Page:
North Carolina and Virginia Governors have asked their States not to sell Confederate-themed license plates any longer. Even Mississippi is considering taking down the flag. However, govern any post-flag fantasies with caution. In South Carolina, for example, any measure to remove the flag still requires a two-thirds vote in the Legislature to pass, which I am certain, will be no mean feat.  In the Palmetto State, the flag is institutionalized to such a degree that, even though the United States Flag and the State of South Carolina Flag are flying at half staff, in observance of the deaths of the Charleston Nine, the Confederate Flag (Which no longer flies over the Statehouse, is, and must by State statute still flying at full staff.  Ergo, let’s not get ahead of ourselves.  There is still work to do.

Indeed, it “may be easier” to remove the flag than enacting any kind of enhanced gun laws. I’m just not sure the issue is nearly as important. Meanwhile, we are left to contemplate Carnage in a Charleston Church: Another Mass Murder!”

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Black Like Me: The Rachel Dolezal Story

It’s time to Break It Down!

With wars, prison breaks, the NHL/NBA Finals, World Cup Soccer, a newly minted acronym (JEB = John Ellis Bush) presidential candidate, Democrats abandoning the President on the Trade bill, and a shark biting off an arm of two different teens off the North Carolina coast, the Rachel Dolezal saga hardly warrants a mention. That, however, is the beauty of having one’s own blog. Unlike LeBron, I don’t have to proclaim myself the best in the world to write about what I choose, and today, I choose Rachel; Ms. Dolezal, if you’re nasty. (That’s a cultural literacy/pop culture reference that you either get, or you don’t). Conduct a web engine search of Janet Jackson’s “Nasty,” if it escapes you. And yeah, I know the rule: The joke didn’t work, if you have to explain it. My blog; my rules.

In my view, there really isn’t a lot to say. To immediately frame this in a different, and sobering, if you will, light, simply imagine if, beginning today, I decide to “Identify as white.” OK, once you quit laughing, assuming you know me, really what if I did that? If, because I attended an historically white high school, matriculated and earned a graduate degree at a PWI (OK, another cultural literacy reference/Predominantly White Institution), spent a career working in majority white organizations, lived what some people would consider a middle class existence, and reside in suburbia, can I successfully commit cultural appropriation and declare, once and for all, I’m white; end of discussion? Can I? Really?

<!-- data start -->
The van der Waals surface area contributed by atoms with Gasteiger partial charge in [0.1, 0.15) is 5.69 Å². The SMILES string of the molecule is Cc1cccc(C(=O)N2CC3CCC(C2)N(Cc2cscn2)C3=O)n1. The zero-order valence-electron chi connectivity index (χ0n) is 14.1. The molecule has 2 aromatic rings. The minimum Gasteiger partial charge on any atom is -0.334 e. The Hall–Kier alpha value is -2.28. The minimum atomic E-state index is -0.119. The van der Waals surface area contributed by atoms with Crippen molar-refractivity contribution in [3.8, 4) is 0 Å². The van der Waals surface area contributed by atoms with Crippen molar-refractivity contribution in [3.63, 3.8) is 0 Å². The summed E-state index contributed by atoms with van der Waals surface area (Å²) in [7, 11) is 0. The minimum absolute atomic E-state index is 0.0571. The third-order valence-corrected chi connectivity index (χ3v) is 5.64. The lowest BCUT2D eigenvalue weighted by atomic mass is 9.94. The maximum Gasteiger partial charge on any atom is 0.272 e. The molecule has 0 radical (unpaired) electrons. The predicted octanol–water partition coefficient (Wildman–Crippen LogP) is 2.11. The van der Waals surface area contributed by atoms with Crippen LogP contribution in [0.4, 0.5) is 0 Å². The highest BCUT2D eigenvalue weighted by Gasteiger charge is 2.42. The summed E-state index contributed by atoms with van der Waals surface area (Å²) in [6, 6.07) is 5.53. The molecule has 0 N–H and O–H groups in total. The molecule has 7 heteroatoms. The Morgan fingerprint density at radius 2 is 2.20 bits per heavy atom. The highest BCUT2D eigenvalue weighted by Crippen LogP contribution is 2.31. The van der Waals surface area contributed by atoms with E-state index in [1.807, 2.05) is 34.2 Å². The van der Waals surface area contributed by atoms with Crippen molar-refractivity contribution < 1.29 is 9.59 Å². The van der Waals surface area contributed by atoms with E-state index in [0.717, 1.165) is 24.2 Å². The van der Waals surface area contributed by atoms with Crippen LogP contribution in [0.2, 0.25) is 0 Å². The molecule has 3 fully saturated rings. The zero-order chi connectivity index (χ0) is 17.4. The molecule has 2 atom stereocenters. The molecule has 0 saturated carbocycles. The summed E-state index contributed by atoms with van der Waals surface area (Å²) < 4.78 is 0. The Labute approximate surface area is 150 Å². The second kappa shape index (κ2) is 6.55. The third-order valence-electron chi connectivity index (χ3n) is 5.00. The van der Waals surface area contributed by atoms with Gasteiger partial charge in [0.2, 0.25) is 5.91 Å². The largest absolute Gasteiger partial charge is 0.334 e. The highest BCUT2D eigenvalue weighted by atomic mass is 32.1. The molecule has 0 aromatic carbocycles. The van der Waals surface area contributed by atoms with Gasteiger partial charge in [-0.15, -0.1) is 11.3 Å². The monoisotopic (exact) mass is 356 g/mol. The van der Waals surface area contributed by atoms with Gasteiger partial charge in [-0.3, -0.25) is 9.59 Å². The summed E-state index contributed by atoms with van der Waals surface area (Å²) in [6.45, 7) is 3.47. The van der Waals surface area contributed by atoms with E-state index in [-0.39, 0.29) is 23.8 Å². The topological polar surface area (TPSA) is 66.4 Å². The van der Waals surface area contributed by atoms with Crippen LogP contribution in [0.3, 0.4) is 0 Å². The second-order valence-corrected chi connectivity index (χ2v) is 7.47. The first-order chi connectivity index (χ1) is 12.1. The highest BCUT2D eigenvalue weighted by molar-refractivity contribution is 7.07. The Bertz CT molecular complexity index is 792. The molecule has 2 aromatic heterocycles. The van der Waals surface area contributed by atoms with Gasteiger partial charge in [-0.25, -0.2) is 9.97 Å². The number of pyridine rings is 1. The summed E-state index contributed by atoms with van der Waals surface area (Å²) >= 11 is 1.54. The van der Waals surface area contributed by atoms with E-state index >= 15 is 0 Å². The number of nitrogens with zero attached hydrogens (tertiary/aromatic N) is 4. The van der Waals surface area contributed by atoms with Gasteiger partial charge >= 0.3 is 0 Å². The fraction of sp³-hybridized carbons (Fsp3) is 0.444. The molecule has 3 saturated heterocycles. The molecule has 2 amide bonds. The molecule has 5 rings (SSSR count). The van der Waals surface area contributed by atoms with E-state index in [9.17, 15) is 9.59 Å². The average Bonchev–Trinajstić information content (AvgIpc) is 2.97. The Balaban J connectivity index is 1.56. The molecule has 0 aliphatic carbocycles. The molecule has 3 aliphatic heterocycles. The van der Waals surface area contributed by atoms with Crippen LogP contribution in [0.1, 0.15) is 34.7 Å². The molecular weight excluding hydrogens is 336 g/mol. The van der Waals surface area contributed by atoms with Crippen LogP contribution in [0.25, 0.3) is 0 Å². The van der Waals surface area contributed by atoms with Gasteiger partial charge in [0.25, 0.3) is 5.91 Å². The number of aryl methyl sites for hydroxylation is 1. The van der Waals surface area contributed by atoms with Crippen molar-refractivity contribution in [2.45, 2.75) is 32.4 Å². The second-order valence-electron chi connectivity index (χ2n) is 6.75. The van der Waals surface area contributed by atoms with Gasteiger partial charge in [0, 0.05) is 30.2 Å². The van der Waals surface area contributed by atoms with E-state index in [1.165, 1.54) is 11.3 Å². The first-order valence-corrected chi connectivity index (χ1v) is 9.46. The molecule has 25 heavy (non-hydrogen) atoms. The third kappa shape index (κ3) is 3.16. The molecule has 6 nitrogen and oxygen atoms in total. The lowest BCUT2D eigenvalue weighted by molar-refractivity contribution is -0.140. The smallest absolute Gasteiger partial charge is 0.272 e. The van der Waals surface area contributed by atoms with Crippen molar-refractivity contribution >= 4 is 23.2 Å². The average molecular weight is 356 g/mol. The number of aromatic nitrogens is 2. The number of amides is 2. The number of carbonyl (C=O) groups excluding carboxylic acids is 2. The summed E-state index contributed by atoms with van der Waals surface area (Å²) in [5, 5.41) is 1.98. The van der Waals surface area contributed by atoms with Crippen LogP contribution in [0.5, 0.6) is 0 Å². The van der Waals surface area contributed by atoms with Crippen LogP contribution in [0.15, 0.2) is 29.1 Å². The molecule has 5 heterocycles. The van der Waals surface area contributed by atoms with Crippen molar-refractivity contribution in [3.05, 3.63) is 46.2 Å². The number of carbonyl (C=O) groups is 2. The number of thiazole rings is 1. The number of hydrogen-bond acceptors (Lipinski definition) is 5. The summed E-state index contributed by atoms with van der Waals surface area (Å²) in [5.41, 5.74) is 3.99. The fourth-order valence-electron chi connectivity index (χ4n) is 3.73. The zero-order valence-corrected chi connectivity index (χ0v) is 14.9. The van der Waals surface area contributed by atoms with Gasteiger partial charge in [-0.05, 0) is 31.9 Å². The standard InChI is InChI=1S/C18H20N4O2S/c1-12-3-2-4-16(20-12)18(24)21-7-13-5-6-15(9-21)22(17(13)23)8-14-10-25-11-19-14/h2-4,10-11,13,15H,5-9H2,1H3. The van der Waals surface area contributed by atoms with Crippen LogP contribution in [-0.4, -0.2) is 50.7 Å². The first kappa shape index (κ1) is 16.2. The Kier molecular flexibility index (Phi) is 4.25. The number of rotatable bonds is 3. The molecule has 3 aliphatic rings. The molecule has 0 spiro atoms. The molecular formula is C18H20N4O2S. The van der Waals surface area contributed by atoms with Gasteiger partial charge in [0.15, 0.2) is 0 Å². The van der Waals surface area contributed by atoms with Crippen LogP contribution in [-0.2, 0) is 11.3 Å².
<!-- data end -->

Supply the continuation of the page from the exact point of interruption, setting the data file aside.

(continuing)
Before you spit out your coffee, or whatever your morning beverage of choice is, let me make it perfectly clear, I have no plans to either shed my locks, or begin any sort of bleaching treatment. I’m black; Ms. Dolezal is not. End of story!

Now, many folks smarter than me, and of much greater acclaim, have weighed in on this story. Frankly, I think it has taken up more time and space than is warranted. But we are a nation of excesses, so it is not unusual to immerse ourselves in flights of fancy while real issues go unaddressed.

Be that as it may, there are multiple issues at play here with the Montana-born, former Spokane, Washington NAACP President. They include, among others:

Is Ms. Dolezal black?

Did she misrepresent her race on various job applications?

Did she lie about whom her parents are?

Did she lie about whom her father is?

Did she lie about whom her child is?

Did she lie yesterday by saying she began identifying as black at age 5?

Has she done good work in her roles, while identifying as black?

The bottom line here is, not that hard to decipher. Moreover, I’m not writing any of this to persecute the woman. There is a lot to like about black culture and the African American experience. A number of people have been appropriating it for many years for that very reason. To that end, despite the fact Ms. Dolezal is not black, misrepresented her race on job apps, lied about who her parents are, lied when identifying someone who purportedly was her father, lied by saying one of her adopted brothers was her son, and lied yesterday when she said she began identifying as black at age 5 (according to her parents), she has apparently done significant and good work in roles afforded to her as a result of her various deceptions, misrepresentations, and lies. To that, I must say, she may have been able to do all those things by asserting that as the white woman she is, she was committed to advancing society in the same ways she did, in those same positions.